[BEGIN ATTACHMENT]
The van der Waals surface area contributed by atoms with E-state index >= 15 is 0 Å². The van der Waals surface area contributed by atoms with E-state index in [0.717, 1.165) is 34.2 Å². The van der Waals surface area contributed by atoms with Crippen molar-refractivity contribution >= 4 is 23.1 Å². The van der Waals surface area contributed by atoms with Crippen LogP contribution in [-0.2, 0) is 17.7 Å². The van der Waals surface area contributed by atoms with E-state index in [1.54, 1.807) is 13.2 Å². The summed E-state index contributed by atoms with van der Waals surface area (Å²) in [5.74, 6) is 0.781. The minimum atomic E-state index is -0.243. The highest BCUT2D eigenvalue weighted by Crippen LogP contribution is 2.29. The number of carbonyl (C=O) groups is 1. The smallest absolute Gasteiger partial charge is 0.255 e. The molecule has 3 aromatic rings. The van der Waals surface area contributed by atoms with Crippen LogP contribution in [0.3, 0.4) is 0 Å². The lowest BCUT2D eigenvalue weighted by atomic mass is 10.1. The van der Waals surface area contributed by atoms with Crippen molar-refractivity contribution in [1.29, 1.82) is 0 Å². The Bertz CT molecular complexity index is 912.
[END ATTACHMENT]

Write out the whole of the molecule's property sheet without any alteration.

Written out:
The van der Waals surface area contributed by atoms with E-state index >= 15 is 0 Å². The van der Waals surface area contributed by atoms with E-state index in [0.717, 1.165) is 34.2 Å². The van der Waals surface area contributed by atoms with Crippen molar-refractivity contribution >= 4 is 23.1 Å². The van der Waals surface area contributed by atoms with Crippen LogP contribution in [-0.2, 0) is 17.7 Å². The van der Waals surface area contributed by atoms with E-state index in [1.54, 1.807) is 13.2 Å². The summed E-state index contributed by atoms with van der Waals surface area (Å²) in [5.74, 6) is 0.781. The minimum atomic E-state index is -0.243. The highest BCUT2D eigenvalue weighted by Crippen LogP contribution is 2.29. The number of carbonyl (C=O) groups is 1. The smallest absolute Gasteiger partial charge is 0.255 e. The molecule has 3 aromatic rings. The van der Waals surface area contributed by atoms with Crippen LogP contribution in [0.3, 0.4) is 0 Å². The lowest BCUT2D eigenvalue weighted by atomic mass is 10.1. The van der Waals surface area contributed by atoms with Crippen molar-refractivity contribution in [1.29, 1.82) is 0 Å². The Bertz CT molecular complexity index is 912.